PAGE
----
I’ve been getting increasingly involved with the ManKind Project. Over the weekend just gone, I did one of their staff training weekends and was absolutely blown away.
This post is about re-writing the stories of my upbringing to find joy in my life by becoming more comfortable as I am, in my own skin.
The ManKind Project is a non-profit progressive men’s movement that provides the kind of initiation and community that has been lost in the modern human story.
I did their initiation weekend in June - an incredibly intense 48 hours of terrifying and liberating shadow work - working with anger, fear, shame and grief.
Through this and subsequent outings, I came to discover the personal meaning of a word that I don’t think I’d ever said or written in my life - brotherhood.
This most recent weekend took me even deeper to a new peak of deep community where I discovered the joy that lies within us all - often buried deeply beneath layers of "I am not good enough to be seen, accepted and loved for who I am."
When this story “I cannot be myself” is drummed in repeatedly through early experiences, it becomes institutionalised in the mind and body, and we no longer know who we are. All we know is who we think we are supposed to be to please and appease others who seal our fate - and this contracted self image is guarded by boundaries of fear.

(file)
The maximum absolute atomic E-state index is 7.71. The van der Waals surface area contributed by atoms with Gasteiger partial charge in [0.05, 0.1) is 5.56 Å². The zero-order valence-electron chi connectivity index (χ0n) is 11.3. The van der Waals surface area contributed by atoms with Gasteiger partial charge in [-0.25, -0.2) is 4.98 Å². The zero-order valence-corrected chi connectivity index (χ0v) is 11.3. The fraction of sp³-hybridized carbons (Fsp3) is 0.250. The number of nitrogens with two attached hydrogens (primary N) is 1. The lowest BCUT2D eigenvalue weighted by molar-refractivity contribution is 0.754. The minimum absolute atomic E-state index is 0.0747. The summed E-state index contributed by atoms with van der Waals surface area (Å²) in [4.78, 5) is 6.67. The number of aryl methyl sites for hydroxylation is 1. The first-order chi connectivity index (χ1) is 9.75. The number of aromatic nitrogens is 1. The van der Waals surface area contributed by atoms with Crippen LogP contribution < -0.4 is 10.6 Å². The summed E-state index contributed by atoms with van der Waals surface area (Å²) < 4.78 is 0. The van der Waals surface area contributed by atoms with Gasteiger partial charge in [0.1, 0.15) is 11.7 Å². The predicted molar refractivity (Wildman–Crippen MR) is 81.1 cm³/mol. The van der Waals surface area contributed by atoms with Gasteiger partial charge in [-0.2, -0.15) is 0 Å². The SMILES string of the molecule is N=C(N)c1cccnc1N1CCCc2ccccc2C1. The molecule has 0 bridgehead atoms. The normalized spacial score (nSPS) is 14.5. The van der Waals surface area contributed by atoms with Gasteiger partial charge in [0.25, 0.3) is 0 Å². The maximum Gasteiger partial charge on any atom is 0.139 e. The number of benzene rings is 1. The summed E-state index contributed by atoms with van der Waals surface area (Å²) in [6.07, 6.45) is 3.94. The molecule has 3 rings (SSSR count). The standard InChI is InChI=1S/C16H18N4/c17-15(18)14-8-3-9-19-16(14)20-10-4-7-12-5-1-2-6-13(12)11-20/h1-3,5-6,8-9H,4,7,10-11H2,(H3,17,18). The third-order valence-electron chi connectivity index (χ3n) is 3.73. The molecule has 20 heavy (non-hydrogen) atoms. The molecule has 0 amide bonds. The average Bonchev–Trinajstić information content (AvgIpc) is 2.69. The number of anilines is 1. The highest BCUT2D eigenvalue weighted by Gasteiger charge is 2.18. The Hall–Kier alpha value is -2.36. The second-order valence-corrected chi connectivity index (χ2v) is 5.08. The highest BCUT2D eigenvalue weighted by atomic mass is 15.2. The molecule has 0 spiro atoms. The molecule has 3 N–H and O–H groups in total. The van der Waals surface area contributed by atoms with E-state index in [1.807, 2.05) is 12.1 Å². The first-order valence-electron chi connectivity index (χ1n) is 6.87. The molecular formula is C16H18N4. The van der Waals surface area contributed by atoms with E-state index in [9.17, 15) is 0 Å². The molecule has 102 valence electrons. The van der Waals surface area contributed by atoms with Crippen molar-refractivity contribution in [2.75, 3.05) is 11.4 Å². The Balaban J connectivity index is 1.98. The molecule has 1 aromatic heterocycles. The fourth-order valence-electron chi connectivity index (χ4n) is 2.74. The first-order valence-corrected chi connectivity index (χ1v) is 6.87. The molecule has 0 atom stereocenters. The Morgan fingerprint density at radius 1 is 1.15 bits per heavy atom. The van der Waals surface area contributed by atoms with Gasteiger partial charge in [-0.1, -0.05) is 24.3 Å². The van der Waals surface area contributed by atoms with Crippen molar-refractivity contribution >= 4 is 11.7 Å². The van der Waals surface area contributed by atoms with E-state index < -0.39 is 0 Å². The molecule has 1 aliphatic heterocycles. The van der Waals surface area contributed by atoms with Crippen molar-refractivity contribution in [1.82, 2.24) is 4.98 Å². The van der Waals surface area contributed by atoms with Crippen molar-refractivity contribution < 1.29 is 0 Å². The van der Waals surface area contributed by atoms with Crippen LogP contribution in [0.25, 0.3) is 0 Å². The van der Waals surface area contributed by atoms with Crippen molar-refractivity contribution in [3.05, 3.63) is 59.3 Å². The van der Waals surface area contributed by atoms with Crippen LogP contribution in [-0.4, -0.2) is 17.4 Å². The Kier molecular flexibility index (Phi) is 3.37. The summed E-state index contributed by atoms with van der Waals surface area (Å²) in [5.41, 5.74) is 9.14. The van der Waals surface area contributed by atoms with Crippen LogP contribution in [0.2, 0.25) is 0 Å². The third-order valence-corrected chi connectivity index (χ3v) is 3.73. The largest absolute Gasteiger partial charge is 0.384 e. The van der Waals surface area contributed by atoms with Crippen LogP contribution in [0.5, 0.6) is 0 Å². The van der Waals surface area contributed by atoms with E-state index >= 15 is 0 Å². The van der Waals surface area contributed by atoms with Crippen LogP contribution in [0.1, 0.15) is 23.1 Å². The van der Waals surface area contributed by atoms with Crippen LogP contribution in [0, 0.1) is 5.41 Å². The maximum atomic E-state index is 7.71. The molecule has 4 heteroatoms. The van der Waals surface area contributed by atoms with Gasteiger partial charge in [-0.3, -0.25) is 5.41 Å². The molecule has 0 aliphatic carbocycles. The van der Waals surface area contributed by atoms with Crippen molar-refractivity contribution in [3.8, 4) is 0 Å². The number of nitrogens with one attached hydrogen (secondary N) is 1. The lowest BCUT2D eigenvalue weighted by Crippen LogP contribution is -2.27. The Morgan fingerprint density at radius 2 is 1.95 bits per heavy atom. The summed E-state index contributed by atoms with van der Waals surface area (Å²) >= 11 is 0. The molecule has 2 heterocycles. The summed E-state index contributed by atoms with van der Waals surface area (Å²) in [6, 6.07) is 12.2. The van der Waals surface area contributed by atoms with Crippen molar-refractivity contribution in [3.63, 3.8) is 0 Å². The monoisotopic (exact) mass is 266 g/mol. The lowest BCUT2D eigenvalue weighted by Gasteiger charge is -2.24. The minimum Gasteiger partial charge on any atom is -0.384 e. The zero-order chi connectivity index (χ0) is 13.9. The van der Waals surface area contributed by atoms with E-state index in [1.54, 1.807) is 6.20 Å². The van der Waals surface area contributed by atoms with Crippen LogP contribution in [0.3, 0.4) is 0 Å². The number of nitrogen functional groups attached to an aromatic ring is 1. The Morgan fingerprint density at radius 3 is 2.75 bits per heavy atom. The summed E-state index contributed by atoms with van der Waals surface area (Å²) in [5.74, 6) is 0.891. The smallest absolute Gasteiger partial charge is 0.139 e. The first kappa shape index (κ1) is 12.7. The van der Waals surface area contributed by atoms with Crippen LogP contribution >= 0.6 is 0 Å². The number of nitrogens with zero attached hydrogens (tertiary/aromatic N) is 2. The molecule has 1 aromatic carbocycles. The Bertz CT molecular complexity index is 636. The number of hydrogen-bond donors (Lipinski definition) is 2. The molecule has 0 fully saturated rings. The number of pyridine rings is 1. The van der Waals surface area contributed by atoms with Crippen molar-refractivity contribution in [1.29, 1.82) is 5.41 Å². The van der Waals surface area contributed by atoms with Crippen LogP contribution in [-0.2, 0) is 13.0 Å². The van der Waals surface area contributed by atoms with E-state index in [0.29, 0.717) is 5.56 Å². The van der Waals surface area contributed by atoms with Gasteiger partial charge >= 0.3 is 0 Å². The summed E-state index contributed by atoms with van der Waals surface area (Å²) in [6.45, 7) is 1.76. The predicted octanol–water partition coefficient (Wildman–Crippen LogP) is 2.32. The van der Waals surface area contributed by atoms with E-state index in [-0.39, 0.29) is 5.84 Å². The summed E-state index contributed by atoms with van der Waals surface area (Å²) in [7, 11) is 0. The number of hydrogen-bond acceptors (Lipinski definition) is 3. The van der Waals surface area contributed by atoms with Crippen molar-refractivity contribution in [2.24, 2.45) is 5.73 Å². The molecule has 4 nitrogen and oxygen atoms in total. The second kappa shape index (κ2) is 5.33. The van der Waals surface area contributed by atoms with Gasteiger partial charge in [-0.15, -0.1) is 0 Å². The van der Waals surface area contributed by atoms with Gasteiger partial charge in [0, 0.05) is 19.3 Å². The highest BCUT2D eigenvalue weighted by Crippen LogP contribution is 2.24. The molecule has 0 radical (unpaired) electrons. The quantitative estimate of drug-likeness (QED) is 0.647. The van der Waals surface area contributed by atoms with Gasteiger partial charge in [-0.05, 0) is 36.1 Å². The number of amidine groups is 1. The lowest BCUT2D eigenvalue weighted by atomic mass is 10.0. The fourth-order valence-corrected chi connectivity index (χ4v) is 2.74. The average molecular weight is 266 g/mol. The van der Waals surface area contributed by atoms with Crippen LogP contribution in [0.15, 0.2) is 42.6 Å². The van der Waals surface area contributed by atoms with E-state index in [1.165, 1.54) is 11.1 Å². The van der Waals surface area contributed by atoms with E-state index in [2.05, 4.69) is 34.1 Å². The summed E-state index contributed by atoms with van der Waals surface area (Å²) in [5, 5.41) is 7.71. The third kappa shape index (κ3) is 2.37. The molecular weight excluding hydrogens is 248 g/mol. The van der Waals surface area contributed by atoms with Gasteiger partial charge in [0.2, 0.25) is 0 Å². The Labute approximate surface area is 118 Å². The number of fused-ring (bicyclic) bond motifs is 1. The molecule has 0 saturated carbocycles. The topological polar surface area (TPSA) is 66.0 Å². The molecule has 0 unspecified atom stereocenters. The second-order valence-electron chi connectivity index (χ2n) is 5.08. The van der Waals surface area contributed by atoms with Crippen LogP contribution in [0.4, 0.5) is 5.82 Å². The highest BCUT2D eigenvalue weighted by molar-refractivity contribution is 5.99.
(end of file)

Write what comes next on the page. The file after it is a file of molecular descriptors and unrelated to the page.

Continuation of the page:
One of the most powerful moments of the weekend actually occurred in the recreational time on the Saturday evening. It was after dinner and we were in the mood for entertainment.
We found ourselves in a lounge lined with comfy old sofas, a piano and about four guitars. Things naturally sparked and escalated. Before long, we were all singing and playing music together - not as separate egos, but as a single musical organism of joy.
Perfectly imperfect. Hilarious. Ecstatic. Wild, free and deeply moving.
I realised that one of the reasons I learned to play guitar was so that I would never have to sing. I hid behind the instrument. But in this circle of men, I felt safe enough and held enough to sing for the first time in my adult life.
It literally re-storied parts of my adolescence around bonding with other males that for me had been full of rejection and shame, and now is just full of love.
And I wanted to share a bit of a poetry with you. It's from Song of the Open Road by Walt Whitman..
"From this hour I ordain myself loos’d of limits and imaginary lines,
Going where I list, my own master total and absolute,Listening to others, considering well what they say,
Pausing, searching, receiving, contemplating,
Gently, but with undeniable will, divesting myself of the holds that would hold me.
I inhale great draughts of space,
The east and the west are mine, and the north and the south are mine.
I am larger, better than I thought,I did not know I held so much goodness."